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Fertil Steril. 2001 Aug;76(2):223-31.

Treating endometriosis as an autoimmune disease.

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Department of Obstetrics and Gynecology, University of Kansas Medical Center, Kansas City, Kansas 66160, USA.



To review the literature on the role of autoimmunity in the etiology of endometriosis, compare the similarities in the pathophysiologies between endometriosis and autoimmune diseases, and discuss the use of immunomodulators currently used to treat autoimmune diseases as potential therapies for endometriosis.


The literature on endometriosis and other autoimmune diseases was reviewed, and summary data are presented.


Endometriosis shares many similarities with autoimmune diseases such as rheumatoid arthritis, Crohn's disease, and psoriasis. These similarities include elevated levels of cytokines, decreased cell apoptosis, and T- and B-cell abnormalities. Because the use of immunomodulators and inflammatory modulators has proven to be an effective means of medical management for these autoimmune diseases, similar therapies may prove useful in treating endometriosis.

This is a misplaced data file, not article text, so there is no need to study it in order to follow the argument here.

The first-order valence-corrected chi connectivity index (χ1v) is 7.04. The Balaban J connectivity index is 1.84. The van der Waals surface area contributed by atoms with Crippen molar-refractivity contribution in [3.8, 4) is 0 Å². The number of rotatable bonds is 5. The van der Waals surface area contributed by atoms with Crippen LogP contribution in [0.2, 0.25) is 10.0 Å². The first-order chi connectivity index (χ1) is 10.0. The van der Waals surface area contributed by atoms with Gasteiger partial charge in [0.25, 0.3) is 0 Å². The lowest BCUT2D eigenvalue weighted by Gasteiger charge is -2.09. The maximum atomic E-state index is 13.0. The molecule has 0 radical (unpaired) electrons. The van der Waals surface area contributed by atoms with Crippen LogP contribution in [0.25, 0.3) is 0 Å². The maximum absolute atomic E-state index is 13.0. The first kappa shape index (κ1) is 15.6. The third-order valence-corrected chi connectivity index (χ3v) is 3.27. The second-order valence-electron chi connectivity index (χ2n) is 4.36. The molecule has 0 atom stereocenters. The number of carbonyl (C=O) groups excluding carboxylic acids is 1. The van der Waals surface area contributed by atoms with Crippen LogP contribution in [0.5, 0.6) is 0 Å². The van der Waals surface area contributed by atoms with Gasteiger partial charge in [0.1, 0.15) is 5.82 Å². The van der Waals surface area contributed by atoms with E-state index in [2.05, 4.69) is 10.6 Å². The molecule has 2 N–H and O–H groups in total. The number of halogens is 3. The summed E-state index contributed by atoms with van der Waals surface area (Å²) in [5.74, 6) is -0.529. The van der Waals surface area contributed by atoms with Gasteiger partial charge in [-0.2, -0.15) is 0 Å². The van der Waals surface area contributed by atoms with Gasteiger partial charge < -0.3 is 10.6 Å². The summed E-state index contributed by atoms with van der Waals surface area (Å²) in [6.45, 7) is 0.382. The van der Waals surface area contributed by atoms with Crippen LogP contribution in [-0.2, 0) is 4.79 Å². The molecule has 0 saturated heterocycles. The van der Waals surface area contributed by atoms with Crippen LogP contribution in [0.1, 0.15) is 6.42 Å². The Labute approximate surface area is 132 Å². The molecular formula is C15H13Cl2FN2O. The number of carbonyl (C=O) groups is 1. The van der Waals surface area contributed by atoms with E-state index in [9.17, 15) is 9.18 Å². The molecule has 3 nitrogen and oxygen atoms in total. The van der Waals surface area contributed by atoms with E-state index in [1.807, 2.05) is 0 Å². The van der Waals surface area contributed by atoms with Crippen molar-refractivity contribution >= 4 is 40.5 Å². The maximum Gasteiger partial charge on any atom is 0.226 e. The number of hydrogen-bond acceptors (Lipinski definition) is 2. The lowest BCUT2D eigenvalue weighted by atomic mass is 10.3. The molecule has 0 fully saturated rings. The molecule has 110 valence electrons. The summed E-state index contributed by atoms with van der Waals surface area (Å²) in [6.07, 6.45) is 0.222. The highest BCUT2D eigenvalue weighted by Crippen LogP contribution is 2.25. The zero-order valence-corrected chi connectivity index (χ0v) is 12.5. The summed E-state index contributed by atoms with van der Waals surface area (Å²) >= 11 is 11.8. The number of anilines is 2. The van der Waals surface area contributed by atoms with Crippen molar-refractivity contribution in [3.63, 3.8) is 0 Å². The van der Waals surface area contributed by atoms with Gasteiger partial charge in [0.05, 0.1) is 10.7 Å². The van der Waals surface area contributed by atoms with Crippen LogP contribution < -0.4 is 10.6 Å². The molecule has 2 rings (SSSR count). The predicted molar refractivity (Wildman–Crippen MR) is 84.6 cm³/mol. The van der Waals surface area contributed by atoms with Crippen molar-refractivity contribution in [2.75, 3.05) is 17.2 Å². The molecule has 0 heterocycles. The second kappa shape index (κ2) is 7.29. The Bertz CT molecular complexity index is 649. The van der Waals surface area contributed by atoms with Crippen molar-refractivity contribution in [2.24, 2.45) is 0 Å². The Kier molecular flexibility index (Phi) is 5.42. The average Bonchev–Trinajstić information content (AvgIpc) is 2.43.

Although substantial evidence indicates that endometriosis at least shares many similarities with autoimmune diseases, endometriosis is primarily treated by using compounds that induce a hypoestrogenic environment. A review of the literature combined with the shortcomings of current means of medical management for endometriosis support the postulate that treatment of endometriosis with immunomodulators and inflammatory modulators is warranted.

[Indexed for MEDLINE]

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